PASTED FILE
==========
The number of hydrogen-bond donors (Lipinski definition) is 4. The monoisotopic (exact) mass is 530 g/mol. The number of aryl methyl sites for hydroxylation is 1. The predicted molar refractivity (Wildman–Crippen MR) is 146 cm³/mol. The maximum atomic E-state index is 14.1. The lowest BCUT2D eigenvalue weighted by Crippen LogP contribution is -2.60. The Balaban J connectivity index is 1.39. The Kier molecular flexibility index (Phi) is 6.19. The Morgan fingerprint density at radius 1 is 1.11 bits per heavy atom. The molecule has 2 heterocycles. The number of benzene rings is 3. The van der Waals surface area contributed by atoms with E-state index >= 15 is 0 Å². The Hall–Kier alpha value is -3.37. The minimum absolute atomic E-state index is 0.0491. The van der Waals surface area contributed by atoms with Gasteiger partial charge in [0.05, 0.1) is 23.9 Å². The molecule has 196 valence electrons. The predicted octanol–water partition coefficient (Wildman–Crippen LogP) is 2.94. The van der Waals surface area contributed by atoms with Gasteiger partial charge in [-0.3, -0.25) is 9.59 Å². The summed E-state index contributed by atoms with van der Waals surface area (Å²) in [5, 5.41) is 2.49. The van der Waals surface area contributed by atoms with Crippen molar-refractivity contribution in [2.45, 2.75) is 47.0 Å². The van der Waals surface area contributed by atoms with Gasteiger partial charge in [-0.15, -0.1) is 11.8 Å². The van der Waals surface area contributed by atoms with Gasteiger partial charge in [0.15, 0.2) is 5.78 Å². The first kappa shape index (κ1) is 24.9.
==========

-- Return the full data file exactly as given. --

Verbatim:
The number of hydrogen-bond donors (Lipinski definition) is 4. The monoisotopic (exact) mass is 530 g/mol. The number of aryl methyl sites for hydroxylation is 1. The predicted molar refractivity (Wildman–Crippen MR) is 146 cm³/mol. The maximum atomic E-state index is 14.1. The lowest BCUT2D eigenvalue weighted by Crippen LogP contribution is -2.60. The Balaban J connectivity index is 1.39. The Kier molecular flexibility index (Phi) is 6.19. The Morgan fingerprint density at radius 1 is 1.11 bits per heavy atom. The molecule has 2 heterocycles. The number of benzene rings is 3. The van der Waals surface area contributed by atoms with E-state index >= 15 is 0 Å². The Hall–Kier alpha value is -3.37. The minimum absolute atomic E-state index is 0.0491. The van der Waals surface area contributed by atoms with Gasteiger partial charge in [0.05, 0.1) is 23.9 Å². The molecule has 196 valence electrons. The predicted octanol–water partition coefficient (Wildman–Crippen LogP) is 2.94. The van der Waals surface area contributed by atoms with Gasteiger partial charge in [-0.3, -0.25) is 9.59 Å². The summed E-state index contributed by atoms with van der Waals surface area (Å²) in [5, 5.41) is 2.49. The van der Waals surface area contributed by atoms with Crippen molar-refractivity contribution in [2.45, 2.75) is 47.0 Å². The van der Waals surface area contributed by atoms with Gasteiger partial charge in [-0.15, -0.1) is 11.8 Å². The van der Waals surface area contributed by atoms with Gasteiger partial charge in [0.15, 0.2) is 5.78 Å². The first kappa shape index (κ1) is 24.9.